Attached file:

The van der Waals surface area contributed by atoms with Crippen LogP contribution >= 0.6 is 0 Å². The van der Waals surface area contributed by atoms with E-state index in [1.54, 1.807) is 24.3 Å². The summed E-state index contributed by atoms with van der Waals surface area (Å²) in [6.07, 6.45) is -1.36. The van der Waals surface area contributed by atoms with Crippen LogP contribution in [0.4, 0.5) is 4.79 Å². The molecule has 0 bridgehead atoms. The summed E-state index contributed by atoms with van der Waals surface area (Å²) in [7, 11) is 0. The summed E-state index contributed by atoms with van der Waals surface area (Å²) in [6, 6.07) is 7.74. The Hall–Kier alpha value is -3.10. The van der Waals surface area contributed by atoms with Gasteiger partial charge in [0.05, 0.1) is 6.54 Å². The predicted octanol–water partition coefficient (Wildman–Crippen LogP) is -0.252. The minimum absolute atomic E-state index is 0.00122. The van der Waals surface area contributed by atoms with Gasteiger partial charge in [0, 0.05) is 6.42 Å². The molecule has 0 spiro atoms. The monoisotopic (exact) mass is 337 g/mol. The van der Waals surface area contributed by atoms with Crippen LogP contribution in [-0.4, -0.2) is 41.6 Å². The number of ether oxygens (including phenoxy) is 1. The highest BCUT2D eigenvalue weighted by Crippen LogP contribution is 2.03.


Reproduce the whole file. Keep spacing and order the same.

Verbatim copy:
The van der Waals surface area contributed by atoms with Crippen LogP contribution >= 0.6 is 0 Å². The van der Waals surface area contributed by atoms with E-state index in [1.54, 1.807) is 24.3 Å². The summed E-state index contributed by atoms with van der Waals surface area (Å²) in [6.07, 6.45) is -1.36. The van der Waals surface area contributed by atoms with Crippen LogP contribution in [0.4, 0.5) is 4.79 Å². The molecule has 0 bridgehead atoms. The summed E-state index contributed by atoms with van der Waals surface area (Å²) in [7, 11) is 0. The summed E-state index contributed by atoms with van der Waals surface area (Å²) in [6, 6.07) is 7.74. The Hall–Kier alpha value is -3.10. The van der Waals surface area contributed by atoms with Gasteiger partial charge in [0.05, 0.1) is 6.54 Å². The predicted octanol–water partition coefficient (Wildman–Crippen LogP) is -0.252. The minimum absolute atomic E-state index is 0.00122. The van der Waals surface area contributed by atoms with Gasteiger partial charge in [0, 0.05) is 6.42 Å². The molecule has 0 spiro atoms. The monoisotopic (exact) mass is 337 g/mol. The van der Waals surface area contributed by atoms with Crippen LogP contribution in [-0.4, -0.2) is 41.6 Å². The number of ether oxygens (including phenoxy) is 1. The highest BCUT2D eigenvalue weighted by Crippen LogP contribution is 2.03.